This second and final sequel to the 1973 Australian hit comedy Alvin Purple followed Alvin Rides Again (1974) and a short-lived Alvin Purple television series (1976).
Gerry Sont (best known in Australia for the television soap, Waterloo Station) plays the virginal Melvin, who works as a teenage car-wash attendant.
He is irresistibly attractive to women but cannot understand why – as he does not realise he is the son of Alvin Purple – and has grown up deathly afraid of women.
Melvin becomes friendly with a Greek usherette, Gloria (Lenita Psillakis), who rescues him from marauding women and becomes his well-meaning girlfriend.
Eventually, a reunion of the Purple clan takes place where all is revealed.
Graeme Blundell reprises his Alvin persona, now sadly middle-aged and burnt out, working as a singer in a purple jumpsuit on the Club circuit, singing schmaltzy ballads to his adoring women fans.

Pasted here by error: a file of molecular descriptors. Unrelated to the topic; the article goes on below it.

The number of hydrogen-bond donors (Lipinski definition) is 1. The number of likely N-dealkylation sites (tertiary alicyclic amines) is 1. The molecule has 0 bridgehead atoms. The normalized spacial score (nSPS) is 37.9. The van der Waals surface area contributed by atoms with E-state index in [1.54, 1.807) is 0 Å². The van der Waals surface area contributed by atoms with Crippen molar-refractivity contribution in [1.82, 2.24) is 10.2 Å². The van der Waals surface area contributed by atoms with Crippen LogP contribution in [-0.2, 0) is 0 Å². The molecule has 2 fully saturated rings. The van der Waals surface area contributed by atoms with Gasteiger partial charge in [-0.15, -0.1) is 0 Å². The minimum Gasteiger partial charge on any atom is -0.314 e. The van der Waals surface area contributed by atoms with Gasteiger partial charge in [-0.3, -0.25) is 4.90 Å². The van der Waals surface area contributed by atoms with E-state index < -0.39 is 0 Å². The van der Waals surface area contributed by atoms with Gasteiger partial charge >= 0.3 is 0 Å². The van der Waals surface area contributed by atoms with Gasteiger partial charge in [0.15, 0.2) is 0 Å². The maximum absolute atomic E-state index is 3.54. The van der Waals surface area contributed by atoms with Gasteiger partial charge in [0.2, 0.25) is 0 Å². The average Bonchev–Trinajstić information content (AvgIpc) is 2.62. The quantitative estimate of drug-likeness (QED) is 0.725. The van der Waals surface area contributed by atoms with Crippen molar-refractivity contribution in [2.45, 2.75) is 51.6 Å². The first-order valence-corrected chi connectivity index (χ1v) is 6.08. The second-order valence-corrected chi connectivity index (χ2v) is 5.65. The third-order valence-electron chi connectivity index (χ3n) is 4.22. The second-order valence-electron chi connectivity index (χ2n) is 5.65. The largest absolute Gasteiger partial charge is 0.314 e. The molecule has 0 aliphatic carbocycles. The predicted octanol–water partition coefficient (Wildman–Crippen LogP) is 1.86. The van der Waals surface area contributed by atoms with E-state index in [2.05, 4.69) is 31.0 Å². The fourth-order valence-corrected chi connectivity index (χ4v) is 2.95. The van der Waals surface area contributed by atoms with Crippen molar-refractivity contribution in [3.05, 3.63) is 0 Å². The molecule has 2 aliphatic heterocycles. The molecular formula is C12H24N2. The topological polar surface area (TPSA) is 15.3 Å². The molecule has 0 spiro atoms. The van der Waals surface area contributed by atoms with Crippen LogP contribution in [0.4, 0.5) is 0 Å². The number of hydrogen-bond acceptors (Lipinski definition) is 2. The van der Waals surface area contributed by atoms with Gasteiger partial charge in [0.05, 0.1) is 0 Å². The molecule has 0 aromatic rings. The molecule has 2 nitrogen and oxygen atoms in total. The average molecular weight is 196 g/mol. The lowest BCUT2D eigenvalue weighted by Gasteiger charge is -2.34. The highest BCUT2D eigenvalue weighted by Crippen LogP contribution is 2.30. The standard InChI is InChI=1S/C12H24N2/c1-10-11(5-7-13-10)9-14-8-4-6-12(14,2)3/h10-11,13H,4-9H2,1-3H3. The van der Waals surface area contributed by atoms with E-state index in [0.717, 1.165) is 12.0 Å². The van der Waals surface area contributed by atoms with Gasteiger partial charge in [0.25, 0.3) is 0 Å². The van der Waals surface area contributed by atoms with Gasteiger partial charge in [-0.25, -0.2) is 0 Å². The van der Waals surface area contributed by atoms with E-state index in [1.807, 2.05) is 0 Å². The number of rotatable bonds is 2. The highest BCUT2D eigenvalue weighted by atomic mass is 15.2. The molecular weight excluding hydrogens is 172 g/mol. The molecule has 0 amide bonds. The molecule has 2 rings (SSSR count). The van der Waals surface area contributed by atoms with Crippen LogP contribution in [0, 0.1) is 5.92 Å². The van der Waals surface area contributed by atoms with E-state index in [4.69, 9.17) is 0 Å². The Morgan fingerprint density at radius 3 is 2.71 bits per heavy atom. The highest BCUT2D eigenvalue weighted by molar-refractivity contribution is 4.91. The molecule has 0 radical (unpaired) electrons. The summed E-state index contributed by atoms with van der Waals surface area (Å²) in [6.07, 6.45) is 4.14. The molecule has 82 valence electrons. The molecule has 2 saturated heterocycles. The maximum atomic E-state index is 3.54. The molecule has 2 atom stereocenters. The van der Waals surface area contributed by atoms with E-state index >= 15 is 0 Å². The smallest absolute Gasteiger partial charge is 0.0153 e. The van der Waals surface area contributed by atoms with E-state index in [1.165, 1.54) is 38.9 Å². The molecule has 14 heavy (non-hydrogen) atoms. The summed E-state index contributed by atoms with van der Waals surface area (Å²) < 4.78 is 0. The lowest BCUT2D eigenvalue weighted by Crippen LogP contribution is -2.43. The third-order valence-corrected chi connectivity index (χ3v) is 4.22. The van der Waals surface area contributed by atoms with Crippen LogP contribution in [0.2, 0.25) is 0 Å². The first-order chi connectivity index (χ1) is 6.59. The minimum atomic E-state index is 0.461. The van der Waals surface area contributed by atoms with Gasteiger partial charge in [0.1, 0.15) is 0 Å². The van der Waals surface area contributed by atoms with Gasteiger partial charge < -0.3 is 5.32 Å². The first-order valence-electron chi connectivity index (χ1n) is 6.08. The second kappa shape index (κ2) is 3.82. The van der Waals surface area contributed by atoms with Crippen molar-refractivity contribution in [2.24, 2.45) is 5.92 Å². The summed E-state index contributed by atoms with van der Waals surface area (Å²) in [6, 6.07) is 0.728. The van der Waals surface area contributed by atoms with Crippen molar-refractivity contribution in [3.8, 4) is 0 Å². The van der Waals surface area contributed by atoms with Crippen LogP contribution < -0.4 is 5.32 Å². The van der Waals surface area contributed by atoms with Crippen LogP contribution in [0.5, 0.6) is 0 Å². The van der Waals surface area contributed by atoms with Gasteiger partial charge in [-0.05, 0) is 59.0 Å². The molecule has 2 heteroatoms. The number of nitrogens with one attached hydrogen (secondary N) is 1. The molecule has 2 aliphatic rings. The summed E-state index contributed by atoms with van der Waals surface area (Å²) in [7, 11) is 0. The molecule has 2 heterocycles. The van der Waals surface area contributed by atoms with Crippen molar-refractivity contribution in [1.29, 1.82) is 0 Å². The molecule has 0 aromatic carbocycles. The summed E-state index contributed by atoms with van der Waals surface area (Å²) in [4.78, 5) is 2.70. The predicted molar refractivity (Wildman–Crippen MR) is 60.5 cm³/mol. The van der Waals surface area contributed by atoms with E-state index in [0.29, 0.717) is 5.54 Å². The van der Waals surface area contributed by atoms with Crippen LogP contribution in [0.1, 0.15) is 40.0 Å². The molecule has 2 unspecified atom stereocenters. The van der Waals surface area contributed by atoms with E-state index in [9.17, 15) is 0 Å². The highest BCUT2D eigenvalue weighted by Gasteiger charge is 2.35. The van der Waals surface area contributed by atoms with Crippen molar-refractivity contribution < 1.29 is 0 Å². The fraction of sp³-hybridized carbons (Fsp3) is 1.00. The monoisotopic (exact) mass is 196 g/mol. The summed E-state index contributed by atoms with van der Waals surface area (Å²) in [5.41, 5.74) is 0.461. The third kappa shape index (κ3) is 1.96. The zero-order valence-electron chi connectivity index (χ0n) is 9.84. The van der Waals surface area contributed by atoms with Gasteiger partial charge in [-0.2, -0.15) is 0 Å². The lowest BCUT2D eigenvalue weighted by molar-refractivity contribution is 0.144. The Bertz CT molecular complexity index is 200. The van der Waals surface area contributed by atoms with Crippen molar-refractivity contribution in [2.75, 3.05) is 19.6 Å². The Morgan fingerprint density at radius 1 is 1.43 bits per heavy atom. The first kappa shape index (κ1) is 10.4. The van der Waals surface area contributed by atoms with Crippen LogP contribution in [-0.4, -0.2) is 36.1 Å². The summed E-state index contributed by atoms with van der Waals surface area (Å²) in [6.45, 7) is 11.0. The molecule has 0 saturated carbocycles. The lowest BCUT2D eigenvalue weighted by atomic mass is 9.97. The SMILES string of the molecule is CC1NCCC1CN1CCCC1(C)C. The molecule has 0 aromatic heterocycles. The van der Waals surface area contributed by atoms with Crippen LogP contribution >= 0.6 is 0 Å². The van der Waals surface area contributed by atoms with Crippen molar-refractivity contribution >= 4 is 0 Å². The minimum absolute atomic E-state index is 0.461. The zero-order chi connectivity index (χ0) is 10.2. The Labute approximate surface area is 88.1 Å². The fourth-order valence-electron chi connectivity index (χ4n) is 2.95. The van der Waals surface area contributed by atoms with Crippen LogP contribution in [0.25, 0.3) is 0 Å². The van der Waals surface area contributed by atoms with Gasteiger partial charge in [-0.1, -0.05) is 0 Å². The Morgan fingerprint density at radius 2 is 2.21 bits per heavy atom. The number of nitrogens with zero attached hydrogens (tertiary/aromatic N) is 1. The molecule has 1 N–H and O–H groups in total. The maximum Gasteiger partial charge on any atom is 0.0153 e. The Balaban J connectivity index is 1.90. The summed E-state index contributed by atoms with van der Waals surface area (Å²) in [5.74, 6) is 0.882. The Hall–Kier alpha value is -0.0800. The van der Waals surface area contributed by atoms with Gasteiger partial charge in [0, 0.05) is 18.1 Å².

In thankless support roles, Tina Bursill as crusading 60 Minutes-style reporter Dee Tanner and David Argue as her bumbling cameraman, are teamed as comedy relief as they set out to reveal that Alvin is being exploited by his seedy manager Burnbaum (Jon Finlayson) and that he is the long-lost father of Melvin.
The humour is curiously old-fashioned and replete with poofter jokes and sexual sniggering of the Benny Hill variety, the only topicality being a dubious gag reference to the emerging AIDS epidemic.
Before the movie’s release, three cuts were ordered by the censors – the offending material contained nudity and a simulation of oral sex. What remained in the final cut was innocuous enough to ensure a brief theatrical run and public indifference.